Recusal is not enough for Jeff Sessions

Justice demands a special prosecutor.

CREDIT: AP Photo/Susan Walsh, Pool
CREDIT: AP Photo/Susan Walsh, Pool

Attorney General Jeff Sessions announced on Thursday afternoon that he would recuse himself from further investigations into the Trump campaign’s connections to Russia. This announcement follows revelations that he met twice with Russia’s ambassador while he was a Trump campaign surrogate, and then falsely testified that he “did not have communications with the Russians.”

Recusal is step towards ensuring a fair and open investigation into Trump and his closest advisers’ Russian ties, but it is not itself sufficient to eliminate the conflicts of interest that anyone involved with this investigation will necessarily face. Sessions is no longer just an ally and a subordinate to Donald Trump, he is now a likely target of the investigation. He potentially faces criminal charges.

Every single employee of the Justice Department, moreover, is subordinate to Sessions. Even if Sessions is technically recused from the Russia investigation, he still has significant power to pressure the investigators and to impact their future within the Justice Department. He also supervises the deputy attorney general, who will now be the senior-most Justice Department official tasked with reviewing whether Attorney General Sessions committed a crime.

One option is that Sessions could resign. Many members of Congress already called on Sessions to recognize that he is too compromised to remain in his current job, and a resignation would certainly the immediate problem of having a man who is likely to be the target of a Justice Department investigation running the Department of Justice.

If Sessions is unwilling to resign, however, the Justice Department can still take actions to insulate investigators as much as possible from Mr. Sessions’ authority.

First, Acting Deputy Attorney General Dana Boente should immediately appoint a special counsel to conduct the Russia investigation and to investigate whether Sessions violated any federal laws. Under current DOJ regulations, such special counsel “shall be a lawyer with a reputation for integrity and impartial decision making, and with appropriate experience to ensure . . . that the investigation will be conducted ably, expeditiously and thoroughly.”

Anyone Boente chooses for this role should be someone who is in no way beholden to Sessions, Trump, or the Republican Party.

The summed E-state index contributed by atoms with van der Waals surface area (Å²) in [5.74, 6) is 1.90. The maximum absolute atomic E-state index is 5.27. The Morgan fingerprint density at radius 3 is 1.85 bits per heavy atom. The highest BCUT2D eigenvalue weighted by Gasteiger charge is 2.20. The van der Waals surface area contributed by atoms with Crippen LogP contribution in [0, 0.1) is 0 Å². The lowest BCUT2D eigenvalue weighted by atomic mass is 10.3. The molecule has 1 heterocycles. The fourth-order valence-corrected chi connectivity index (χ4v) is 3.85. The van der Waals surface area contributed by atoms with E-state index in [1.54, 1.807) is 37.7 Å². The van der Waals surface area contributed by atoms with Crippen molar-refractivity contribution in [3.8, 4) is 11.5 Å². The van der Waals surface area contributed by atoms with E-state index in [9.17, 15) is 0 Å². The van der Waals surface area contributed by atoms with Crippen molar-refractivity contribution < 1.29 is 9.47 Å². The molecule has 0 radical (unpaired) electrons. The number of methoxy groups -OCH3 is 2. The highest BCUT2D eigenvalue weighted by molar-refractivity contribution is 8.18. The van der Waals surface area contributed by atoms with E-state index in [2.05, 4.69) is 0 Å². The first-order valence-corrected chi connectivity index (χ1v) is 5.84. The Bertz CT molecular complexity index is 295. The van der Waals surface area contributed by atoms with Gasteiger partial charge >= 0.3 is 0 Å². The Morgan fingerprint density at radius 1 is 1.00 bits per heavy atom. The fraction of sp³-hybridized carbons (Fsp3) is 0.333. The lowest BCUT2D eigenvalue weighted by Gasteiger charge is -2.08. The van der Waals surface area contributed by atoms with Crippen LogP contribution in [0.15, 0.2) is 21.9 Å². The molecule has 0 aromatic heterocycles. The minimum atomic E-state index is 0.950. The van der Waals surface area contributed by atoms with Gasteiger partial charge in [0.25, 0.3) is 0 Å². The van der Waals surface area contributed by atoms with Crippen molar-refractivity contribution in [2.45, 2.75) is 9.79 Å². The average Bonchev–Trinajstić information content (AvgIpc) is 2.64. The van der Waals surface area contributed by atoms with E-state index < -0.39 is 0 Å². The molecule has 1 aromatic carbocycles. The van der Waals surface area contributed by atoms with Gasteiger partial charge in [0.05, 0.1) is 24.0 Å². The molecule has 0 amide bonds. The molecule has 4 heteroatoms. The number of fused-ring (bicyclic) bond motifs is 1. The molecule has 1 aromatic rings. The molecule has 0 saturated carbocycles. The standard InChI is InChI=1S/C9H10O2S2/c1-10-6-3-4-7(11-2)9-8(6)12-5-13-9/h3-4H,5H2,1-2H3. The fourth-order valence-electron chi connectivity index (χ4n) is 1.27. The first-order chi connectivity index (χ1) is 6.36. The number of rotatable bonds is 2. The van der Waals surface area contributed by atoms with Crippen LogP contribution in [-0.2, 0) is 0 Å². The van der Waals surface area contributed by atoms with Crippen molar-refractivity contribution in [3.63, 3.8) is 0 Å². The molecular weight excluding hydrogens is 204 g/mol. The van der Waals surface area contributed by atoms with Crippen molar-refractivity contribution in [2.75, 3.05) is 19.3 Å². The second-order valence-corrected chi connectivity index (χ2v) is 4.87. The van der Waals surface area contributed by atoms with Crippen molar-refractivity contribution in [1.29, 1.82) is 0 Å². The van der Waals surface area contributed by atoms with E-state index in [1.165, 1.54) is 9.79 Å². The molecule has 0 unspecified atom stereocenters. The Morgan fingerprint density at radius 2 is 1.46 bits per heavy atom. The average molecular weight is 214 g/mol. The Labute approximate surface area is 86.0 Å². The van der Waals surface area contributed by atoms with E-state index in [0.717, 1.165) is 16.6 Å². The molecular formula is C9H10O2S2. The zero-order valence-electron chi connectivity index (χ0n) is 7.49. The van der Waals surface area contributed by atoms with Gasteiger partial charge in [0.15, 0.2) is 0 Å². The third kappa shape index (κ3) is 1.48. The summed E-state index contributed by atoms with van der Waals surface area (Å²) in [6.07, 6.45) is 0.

Second, DOJ regulations do not make the special prosecutor truly independent from the Department’s brass. Under those regulations, “the Attorney General may request that the Special Counsel provide an explanation for any investigative or prosecutorial step, and may after review conclude that the action is so inappropriate or unwarranted under established Departmental practices that it should not be pursued.” Because Sessions is recused, Boente will enjoy this authority for as long as he remains acting deputy attorney general.

To assure the nation that the special prosecutor will not be manipulated by political appointees, Boente should announce immediately that he will in no way interfere with the special prosecutor’s investigation, barring gross misconduct or illegal activity. Trump’s nominee to take over as deputy attorney general, Rod J. Rosenstein, should also announce that he will give the same level of deference to the special counsel before he is allowed to receive a confirmation hearing or vote.

Third, the entire investigation should be public. All of the special prosecutor’s non-classified findings should be published online before the next election date, so that voters can account for them when they go to the polls. The special prosecutor should also provide Congress and the public with periodic updates on the progress of their investigation.

These are extraordinary measures, but that is because America now faces an extraordinary challenge. The nation’s chief law enforcement officer is likely to be the subject of a federal investigation. That requires strong measures to ensure that the investigation is thorough, impartial, and beyond the reach of political appointments.